My colleagues at the New America Foundation’s HigherEdWatch — the same people who broke a whopper of a story in April on student loan officers receiving kickbacks from banks, which generated a national media firestorm, Congressional inquiries and legal settlements with many state attorney generals — have broken some more news on predatory student lending.
This latest scoop reveals that student loan giant Sallie Mae has joined the ranks of aggressive student loan companies attempting to manipulate state freedom of information laws to procure students’ personal data. They write:
Late last month, student loan giant Sallie Mae filed a New York Freedom of Information Law request asking community colleges in the State University of New York (SUNY) system to provide the company with the names, telephone numbers, and home mailing and e-mail addresses of “all admitted and enrolled students for academic year 2007-2008.” The request, which came from the company’s Direct Marketing division, also asked the schools to identify the age, graduating class, and major of each student listed.
Such requests from direct-to-consumer private student loan companies are raising alarms among college financial aid administrators, who worry that the companies are trying to lure their students to take on unnecessarily high levels of debt. They have also caught the attention of the Education Department. …
Some lenders have used open record requests to try to get colleges to provide them with lists of students who are in financial distress. …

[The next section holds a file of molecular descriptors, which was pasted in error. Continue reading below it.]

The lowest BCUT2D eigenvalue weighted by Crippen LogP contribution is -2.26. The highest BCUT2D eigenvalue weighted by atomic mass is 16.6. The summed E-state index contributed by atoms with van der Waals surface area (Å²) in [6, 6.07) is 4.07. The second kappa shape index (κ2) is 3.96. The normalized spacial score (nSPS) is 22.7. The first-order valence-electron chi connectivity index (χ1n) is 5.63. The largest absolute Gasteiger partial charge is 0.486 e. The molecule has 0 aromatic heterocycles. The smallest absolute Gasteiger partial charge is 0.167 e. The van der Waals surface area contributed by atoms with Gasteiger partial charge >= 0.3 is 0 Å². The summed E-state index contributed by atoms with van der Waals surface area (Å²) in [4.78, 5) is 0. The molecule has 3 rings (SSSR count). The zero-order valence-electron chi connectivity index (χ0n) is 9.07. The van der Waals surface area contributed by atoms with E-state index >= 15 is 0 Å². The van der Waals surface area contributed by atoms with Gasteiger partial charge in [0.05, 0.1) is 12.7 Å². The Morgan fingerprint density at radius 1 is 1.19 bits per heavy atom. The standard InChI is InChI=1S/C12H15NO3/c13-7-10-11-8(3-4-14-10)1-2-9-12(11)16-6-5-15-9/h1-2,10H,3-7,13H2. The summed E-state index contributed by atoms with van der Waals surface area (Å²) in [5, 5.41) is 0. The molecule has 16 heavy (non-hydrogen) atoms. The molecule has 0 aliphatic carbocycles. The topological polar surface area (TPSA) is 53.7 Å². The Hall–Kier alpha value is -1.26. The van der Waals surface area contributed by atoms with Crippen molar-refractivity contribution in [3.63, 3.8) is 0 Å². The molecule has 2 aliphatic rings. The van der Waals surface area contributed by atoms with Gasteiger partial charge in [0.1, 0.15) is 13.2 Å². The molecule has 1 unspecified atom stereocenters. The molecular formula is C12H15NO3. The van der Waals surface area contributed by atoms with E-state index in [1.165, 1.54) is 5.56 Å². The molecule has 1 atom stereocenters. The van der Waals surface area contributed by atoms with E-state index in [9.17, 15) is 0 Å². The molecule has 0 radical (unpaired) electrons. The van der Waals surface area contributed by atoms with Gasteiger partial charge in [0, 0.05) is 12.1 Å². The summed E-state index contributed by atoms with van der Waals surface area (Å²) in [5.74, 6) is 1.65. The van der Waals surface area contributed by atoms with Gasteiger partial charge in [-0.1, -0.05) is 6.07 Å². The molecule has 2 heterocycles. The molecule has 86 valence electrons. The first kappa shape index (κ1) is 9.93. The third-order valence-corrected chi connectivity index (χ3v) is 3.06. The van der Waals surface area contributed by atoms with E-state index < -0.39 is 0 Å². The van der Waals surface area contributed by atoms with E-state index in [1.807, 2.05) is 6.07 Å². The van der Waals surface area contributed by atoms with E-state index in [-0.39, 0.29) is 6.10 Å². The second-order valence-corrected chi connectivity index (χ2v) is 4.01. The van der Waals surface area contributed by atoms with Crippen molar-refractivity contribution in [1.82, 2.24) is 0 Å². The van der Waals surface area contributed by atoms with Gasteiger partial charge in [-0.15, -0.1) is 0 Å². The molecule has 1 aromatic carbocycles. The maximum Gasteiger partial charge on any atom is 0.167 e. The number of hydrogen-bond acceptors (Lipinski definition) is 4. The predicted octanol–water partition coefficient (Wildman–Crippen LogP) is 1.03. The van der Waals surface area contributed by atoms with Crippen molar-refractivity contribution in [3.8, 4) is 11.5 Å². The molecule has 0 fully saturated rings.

Sallie Mae appears to have carefully crafted its New York Freedom of Information Law request to ensure that the information it was seeking — all of which could be classified as “directory information” — was FERPA proof.
Nevertheless, SUNY officials are expected to reject Sallie Mae’s request, arguing that the New York statute allows state agencies to deny access to lists of names and addresses that have been sought for commercial purposes, as no public purpose is served by such a disclosure.
While it remains the subject of heated debate, I think there’s at least a defensible case to be made that some transgressions of privacy for national security purposes serve a public good. After reading some of Richard Betts‘s new book Enemies of Intelligence (a fascinating examination of the inherent tensions within the intelligence process that I hope to write more on soon), I’ve become increasingly convinced that Americans may have to grapple with some tough, perhaps unsavory choices.
But it seems Sallie Mae and other companies engaged in predatory student lending practices invade students’ privacy without providing a public good in exchange. In fact, trying to use freedom of information laws for their commercial purposes defaces a public good.